Concept Sunday: b,air wearable tracks air quality

b,air air quality monitoring wearable conceptAir quality is becoming a health concern in many areas of the world. For example, Beijing issued its first ever red alert for air pollution last month. With smog at levels 10 times higher than the World Health Organization recommends, many cars were kept off the roads and schools and construction sites were closed. Beijing is by no means the only city that suffers from smog. Other famed cities wrestling with the issue include Delhi, Los Angeles, London and Mexico City. Health effects include everything from inflamed breathing passages, shortness of breath, coughing, eye and nose irritation and increased susceptibility to a range of respiratory illnesses. The b,air concept is designed to help people track air quality and provide better user awareness and even professional health care.

Conceived by Ji Sang (Bob) Park, b’air consists of a wearable device and companion smartphone app. It is aimed at people who suffer from respiratory diseases such as asthma or COPD. It not only provides information about air quality but also allows them to work with health care providers, track symptoms and remind them to take their medicines on time.

b,air air quality monitoring wearable concept

The b,air wearable provides with glanceable information about air quality and humidity levels with the necessary sensors presumably built into the device itself. It can also warn the user when thresholds are exceeded, advising them to take appropriate action (such as putting on a mask). The data can also be shared with other users via crowdsourcing.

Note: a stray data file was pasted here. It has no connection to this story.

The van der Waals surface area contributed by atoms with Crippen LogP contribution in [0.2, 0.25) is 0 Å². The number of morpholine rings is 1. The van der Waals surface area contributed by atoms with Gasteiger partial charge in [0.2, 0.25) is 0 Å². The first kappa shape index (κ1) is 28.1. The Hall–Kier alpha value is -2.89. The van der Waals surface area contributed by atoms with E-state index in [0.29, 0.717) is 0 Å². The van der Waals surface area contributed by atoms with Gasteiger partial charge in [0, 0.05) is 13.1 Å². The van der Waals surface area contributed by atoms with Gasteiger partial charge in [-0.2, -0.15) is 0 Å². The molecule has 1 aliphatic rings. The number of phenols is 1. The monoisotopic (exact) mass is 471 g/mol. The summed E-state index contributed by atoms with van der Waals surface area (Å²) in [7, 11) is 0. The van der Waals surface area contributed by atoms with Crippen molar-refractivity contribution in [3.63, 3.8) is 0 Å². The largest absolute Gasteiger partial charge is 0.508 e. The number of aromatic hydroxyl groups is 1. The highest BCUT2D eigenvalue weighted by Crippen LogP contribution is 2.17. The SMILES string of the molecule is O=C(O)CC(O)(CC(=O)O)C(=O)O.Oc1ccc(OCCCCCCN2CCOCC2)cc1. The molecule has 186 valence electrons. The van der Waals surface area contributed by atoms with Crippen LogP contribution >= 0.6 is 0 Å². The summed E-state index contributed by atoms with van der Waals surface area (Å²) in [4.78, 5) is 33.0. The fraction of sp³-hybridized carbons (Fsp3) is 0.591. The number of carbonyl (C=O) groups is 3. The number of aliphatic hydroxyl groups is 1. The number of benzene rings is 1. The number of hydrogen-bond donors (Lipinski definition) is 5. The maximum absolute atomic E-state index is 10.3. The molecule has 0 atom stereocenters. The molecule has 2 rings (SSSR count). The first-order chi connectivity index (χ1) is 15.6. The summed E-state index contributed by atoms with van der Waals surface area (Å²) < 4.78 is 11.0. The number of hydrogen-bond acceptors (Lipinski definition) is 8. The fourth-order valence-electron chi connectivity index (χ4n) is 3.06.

b,air air quality monitoring wearable concept

The b,air can also double as a smartwatch, offering many of the usual features. Among them are fitness tracking, alarms, calendar management and the usual messages and notifications.

The companion smartphone app provides more detailed information about current conditions. For example, it can provide details such as particulate matter, carbon monoxide, sulfur oxides and more. The app also makes it easy to track symptoms and easily send them to your health care worker.

Let us know below if you think that measuring air quality would be a useful feature on your next wearable device.

Source : Behance

1 Comment

  1. Hi Jerome,
    this is Ji Sang Bob Park.
    Thanks for reviewing my concept.
    The article clearly states my design statement and I really appreciate your consideration about this concept.

    Thanks again and have a great day!

    Ji Sang Bob Park

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